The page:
Page 26: of Marine Technology Magazine (May 2018)
Hydrographic Survey: Single beam and Multibeam Sonar
Interconnect tem Manager, TechnipFMC, told Subsea Valley. are drawn down at peak demand, when the cars are not being
In 2016, Total installed the ? rst fully all-electric subsea used, suggests Bugge, treating them like mobile power banks.
Xmas tree (a set of valves on the wellhead), in the North Where there’s not a large amount of power to draw on, sub-
Sea, offshore the Netherlands. One stumbling block to this sea batteries could be trickle charged and then used as and achievement had been the availability of an electric downhole when required, suggests Strand. Standardization of interfaces, safety valve (eDHSV), which was achieved, but is only cur- not least for docking, for power and communications, is seen rently proven in a 5in version, which limits applications. by many as important to realizing this vision.
All-electric systems also pave the way for drones. “Using all- A stickier problem is industry agreement on the failsafe electric you have so many more options. You can have drones mechanism for safety critical systems. Spring fail safes are there all the time, you can plug in to power and communi- currently used, but in an all-electric system, you would move cate with them,” says Helge Sverre, business development at to battery powered failsafe systems. “It is one of the most in-
Norwegian subsea inductive connector ? rm Blue Logic. “You teresting discussions we have ongoing in the industry – spring could have 24/7 surveillance, cost could be reduced, it would or battery?” says Strand. The bene? t of an electric fail safe be safer, with smaller footprint, no vessels, lower CO2 emis- is that you are able to test it without shutting in production. sions…” This could be of particular bene? t in sensitive areas “With the spring, it is not easy to just release it a little bit. like the Lofoten Islands or the arctic. With an electric failsafe, you can have full control of torque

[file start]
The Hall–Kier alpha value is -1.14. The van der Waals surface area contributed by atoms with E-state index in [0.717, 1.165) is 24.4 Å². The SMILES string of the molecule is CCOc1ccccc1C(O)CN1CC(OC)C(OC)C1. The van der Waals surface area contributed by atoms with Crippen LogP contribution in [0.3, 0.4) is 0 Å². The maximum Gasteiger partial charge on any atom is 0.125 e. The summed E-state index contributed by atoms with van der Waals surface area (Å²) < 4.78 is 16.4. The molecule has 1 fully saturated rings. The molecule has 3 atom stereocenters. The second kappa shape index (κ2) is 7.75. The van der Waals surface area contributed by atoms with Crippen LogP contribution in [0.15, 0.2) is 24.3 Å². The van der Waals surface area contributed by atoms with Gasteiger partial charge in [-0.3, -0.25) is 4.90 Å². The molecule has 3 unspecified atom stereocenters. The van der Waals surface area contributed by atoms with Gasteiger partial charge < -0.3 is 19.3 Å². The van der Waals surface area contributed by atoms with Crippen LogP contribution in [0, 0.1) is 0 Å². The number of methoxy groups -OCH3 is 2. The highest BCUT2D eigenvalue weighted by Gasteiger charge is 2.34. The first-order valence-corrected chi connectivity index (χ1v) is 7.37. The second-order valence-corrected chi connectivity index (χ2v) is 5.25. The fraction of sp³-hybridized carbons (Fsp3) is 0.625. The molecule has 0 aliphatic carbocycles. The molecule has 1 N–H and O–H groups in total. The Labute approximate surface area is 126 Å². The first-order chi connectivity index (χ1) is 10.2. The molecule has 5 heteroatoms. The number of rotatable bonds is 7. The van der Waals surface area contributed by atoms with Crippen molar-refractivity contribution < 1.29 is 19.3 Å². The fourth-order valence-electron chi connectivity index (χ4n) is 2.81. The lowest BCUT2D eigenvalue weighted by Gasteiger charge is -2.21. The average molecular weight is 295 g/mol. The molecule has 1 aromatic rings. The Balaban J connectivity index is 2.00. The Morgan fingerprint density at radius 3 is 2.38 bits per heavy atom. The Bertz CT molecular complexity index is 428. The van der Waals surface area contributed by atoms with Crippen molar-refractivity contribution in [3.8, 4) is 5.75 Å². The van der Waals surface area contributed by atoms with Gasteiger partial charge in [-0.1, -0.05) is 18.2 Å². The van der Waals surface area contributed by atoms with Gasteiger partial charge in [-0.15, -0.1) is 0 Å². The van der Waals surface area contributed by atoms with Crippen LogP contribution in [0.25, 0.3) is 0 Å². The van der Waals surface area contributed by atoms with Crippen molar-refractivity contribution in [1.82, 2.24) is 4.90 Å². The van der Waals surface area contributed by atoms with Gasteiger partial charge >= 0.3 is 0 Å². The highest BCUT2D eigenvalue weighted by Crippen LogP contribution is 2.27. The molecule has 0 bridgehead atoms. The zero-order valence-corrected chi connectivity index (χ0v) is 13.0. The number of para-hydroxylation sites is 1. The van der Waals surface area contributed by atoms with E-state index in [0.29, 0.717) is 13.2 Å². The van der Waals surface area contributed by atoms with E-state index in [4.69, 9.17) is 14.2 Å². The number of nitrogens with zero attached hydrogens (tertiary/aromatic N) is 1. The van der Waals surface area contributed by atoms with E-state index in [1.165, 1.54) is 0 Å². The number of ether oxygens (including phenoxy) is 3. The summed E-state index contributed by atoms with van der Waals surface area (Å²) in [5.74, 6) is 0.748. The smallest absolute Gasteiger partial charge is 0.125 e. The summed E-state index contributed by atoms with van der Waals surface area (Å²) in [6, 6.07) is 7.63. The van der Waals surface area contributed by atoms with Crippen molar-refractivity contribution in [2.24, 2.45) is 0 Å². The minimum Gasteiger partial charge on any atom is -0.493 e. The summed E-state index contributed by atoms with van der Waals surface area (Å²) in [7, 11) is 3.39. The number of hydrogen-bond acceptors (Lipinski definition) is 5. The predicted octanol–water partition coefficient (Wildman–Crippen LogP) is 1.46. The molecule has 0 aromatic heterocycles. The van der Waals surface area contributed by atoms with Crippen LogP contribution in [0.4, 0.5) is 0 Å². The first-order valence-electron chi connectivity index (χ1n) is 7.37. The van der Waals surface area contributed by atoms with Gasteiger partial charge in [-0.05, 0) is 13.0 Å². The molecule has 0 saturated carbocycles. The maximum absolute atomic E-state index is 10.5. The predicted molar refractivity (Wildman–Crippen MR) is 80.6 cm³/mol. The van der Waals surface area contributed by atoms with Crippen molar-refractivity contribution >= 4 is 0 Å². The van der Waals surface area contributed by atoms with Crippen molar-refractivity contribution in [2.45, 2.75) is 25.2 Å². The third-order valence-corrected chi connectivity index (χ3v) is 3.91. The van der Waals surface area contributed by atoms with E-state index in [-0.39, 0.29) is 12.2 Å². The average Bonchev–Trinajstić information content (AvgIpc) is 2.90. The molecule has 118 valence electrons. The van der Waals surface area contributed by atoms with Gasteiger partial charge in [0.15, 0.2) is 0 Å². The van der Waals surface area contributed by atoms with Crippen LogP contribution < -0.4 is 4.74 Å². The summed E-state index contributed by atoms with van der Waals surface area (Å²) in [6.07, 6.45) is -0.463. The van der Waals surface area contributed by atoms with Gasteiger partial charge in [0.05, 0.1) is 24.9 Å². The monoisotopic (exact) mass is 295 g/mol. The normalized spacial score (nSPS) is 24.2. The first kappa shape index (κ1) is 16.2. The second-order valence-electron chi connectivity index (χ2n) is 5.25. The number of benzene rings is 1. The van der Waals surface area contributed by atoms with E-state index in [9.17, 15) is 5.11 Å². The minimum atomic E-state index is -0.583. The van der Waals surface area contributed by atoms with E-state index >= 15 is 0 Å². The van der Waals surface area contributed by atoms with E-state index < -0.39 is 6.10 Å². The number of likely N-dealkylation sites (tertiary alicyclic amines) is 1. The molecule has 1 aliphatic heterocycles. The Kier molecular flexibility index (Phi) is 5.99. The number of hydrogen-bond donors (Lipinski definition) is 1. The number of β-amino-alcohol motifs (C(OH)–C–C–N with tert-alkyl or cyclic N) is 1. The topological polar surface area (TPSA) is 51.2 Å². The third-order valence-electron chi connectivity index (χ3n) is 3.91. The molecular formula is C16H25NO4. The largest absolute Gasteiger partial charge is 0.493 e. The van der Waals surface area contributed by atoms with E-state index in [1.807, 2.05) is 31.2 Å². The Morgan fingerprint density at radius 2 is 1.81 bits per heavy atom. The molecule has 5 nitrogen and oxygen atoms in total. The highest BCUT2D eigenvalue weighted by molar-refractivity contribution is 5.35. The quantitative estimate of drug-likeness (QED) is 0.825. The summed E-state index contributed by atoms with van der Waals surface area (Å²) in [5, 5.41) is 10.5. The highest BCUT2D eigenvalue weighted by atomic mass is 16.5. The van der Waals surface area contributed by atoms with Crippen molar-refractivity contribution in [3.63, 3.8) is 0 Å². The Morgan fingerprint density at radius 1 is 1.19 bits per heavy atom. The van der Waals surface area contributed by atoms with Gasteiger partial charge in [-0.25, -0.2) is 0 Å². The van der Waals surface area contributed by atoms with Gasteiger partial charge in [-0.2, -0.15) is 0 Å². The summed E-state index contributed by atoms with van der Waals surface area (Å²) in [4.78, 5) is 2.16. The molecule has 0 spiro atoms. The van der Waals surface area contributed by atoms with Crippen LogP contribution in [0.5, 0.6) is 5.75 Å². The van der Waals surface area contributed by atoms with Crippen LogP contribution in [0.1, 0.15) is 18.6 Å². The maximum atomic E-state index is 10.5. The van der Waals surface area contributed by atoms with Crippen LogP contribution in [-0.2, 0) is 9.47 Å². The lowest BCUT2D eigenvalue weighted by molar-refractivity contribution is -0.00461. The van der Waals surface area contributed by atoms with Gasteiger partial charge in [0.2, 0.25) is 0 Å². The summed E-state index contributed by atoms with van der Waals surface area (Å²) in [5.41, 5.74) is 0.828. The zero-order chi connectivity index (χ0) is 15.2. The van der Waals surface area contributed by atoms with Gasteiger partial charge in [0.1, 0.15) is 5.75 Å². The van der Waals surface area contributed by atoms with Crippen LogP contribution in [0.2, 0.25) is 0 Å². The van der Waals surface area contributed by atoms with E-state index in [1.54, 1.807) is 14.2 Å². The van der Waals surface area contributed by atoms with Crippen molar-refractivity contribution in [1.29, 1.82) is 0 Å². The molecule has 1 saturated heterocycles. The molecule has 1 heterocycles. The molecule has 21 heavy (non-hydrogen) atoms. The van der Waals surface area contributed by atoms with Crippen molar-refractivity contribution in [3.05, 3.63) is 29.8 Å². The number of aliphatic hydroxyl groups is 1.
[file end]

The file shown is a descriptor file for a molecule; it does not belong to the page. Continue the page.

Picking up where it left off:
Indeed, subsea vehicle manufacturers and operators have and speed,” says Strand. been developing electric ROVs, AUVs and hybrids for a num- Current industry requirements, under API 170 (“the Xmas ber of years, with a view to enabling subsea resident vehicles tree bible,” says Lundanes) is very much written for electro- which could plug in to these subsea power sockets to extract hydraulic systems, however. “There’s a bureaucracy to over- data, perform operations and charge their batteries. come. But we will overcome it.”
Advances made in inductive connectors, for two-way power The downturn in the oil and gas industry has helped. There’s and communication transfer, by companies like Blue Logic, more open minds and acceptance to new technology,” says and through water optical communication, by the likes of So- Lundanes. “Even if the API is not moving fast, operators’ nardyne, are helping enable subsea positioning and docking, speci? cations are being opened up to allow new technology, charging, control and through water communication for these such as all electric. Lundanes cites 25-50% cost reduction by vehicles. eliminating some of the steel or thermoplastic tubes in the
ABB’s subsea substation system design has had an ROV umbilical, and more, if the umbilical can be eliminated com- “socket”. With scale, these systems could even help level out pletely by also moving chemical storage and injection subsea, energy demand, as is being done in cities where car batteries and even having local power generation for power needs (ENI
Subsea Lab: ABB is testing power electrics to destruction at its Subsea Lab in Oslo.
Image from ABB
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